Whether you are just getting started in design or at the kicking off a new project, in both instances you are thrust immediately back into the realm of the beginner. With the likely instructions that guided you to this point, “We want to build X to reach Y market,” now is not the time to begin sketching out possible solutions.
Now is the time for competitive research.
There are three distinct phases to this work, and they work together to help you answer these questions:
- Who are your main competitors?
- How do real users perceive these products?
- How do these competitors acquire customers?
- Based on the data collected, where are the opportunities for success?
This moment is when you may encounter dissent from your colleagues. Their arguments will generally possess a “not wanting to copy” and “we already know who our competition is” air to them. However, the given the same set constraints the likelihood that you won’t create something similar to your competition is much higher if you haven’t researched their product and others in the same space.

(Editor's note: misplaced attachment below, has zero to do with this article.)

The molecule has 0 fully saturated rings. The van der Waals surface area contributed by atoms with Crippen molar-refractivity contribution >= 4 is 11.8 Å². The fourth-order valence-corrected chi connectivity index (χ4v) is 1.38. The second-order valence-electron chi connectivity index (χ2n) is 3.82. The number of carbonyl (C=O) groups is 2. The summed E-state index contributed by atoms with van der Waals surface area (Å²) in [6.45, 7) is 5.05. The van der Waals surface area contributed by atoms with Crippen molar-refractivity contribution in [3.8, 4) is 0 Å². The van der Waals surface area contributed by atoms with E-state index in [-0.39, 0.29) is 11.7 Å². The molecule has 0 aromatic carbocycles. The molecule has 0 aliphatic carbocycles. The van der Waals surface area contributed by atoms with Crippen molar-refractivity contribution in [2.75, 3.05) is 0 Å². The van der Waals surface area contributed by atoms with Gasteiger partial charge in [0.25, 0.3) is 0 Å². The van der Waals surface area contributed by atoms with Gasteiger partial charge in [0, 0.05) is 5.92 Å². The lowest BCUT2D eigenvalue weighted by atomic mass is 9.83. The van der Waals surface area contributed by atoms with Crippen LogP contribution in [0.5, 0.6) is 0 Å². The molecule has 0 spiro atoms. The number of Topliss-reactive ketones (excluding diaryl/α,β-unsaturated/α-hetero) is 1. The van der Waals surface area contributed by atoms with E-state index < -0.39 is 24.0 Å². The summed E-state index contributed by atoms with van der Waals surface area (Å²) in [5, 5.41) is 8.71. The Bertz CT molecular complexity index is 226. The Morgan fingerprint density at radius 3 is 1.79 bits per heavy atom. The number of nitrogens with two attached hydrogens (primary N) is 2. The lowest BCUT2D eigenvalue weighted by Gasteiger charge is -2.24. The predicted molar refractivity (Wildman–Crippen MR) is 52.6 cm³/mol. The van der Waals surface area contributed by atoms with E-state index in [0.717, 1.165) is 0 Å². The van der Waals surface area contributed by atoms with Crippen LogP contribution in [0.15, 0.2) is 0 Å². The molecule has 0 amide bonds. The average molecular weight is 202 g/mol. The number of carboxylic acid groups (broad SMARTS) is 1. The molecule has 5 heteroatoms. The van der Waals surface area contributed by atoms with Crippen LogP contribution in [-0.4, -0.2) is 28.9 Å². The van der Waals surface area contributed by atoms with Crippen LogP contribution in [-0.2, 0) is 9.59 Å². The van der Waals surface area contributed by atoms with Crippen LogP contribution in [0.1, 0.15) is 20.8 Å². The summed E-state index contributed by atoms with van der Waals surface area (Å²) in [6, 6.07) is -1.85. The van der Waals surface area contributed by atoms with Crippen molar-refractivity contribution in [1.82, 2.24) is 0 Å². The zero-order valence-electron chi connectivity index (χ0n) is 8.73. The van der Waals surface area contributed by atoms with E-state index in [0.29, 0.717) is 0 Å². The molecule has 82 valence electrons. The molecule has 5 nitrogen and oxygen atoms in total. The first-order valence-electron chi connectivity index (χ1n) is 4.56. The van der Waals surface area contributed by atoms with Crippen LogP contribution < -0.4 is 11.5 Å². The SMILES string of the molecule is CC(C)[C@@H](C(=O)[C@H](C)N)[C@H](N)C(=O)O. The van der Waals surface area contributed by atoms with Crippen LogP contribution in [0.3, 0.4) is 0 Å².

Your job is to create something better, and you can’t do that without studying the current standards.
So with this issue addressed, let’s break down what you’ll need to accomplish.
Understanding the goal
Whether you work for a large corporation or a small startup, there is a reason you are trying to solve a particular problem or wandering into a new market. Understanding why this initiative is happening now is a critical component in identifying the risks and opportunities presented by the competitors you will find.
In some instances, a market or technology change has made the opportunity possible. Other times, the challenge might be related to the next evolutionary step in an existing product or market. Regardless of the origin, understanding the source will point you in the right direction.